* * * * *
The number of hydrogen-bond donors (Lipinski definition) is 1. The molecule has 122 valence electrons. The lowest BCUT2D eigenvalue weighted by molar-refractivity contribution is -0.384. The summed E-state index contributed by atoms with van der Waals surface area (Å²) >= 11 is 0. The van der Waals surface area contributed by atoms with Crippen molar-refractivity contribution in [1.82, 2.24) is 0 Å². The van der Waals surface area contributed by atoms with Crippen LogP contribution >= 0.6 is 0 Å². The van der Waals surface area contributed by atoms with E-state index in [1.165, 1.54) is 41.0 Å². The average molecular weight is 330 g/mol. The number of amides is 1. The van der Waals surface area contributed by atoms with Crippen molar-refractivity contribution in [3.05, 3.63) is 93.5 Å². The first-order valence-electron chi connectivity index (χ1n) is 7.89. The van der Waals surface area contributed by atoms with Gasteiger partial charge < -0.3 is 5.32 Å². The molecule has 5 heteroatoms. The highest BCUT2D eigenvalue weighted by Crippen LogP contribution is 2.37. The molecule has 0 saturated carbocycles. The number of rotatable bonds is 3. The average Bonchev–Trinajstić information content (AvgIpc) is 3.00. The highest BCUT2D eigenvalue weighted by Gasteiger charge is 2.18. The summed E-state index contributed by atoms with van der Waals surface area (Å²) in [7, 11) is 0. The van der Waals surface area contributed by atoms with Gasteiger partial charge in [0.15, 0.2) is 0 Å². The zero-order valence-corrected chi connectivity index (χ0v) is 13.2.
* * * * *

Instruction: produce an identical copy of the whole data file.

The number of hydrogen-bond donors (Lipinski definition) is 1. The molecule has 122 valence electrons. The lowest BCUT2D eigenvalue weighted by molar-refractivity contribution is -0.384. The summed E-state index contributed by atoms with van der Waals surface area (Å²) >= 11 is 0. The van der Waals surface area contributed by atoms with Crippen molar-refractivity contribution in [1.82, 2.24) is 0 Å². The van der Waals surface area contributed by atoms with Crippen LogP contribution >= 0.6 is 0 Å². The van der Waals surface area contributed by atoms with E-state index in [1.165, 1.54) is 41.0 Å². The average molecular weight is 330 g/mol. The number of amides is 1. The van der Waals surface area contributed by atoms with Crippen molar-refractivity contribution in [3.05, 3.63) is 93.5 Å². The first-order valence-electron chi connectivity index (χ1n) is 7.89. The van der Waals surface area contributed by atoms with Gasteiger partial charge < -0.3 is 5.32 Å². The molecule has 5 heteroatoms. The highest BCUT2D eigenvalue weighted by Crippen LogP contribution is 2.37. The molecule has 0 saturated carbocycles. The number of rotatable bonds is 3. The average Bonchev–Trinajstić information content (AvgIpc) is 3.00. The highest BCUT2D eigenvalue weighted by Gasteiger charge is 2.18. The summed E-state index contributed by atoms with van der Waals surface area (Å²) in [7, 11) is 0. The van der Waals surface area contributed by atoms with Gasteiger partial charge in [0.15, 0.2) is 0 Å². The zero-order valence-corrected chi connectivity index (χ0v) is 13.2.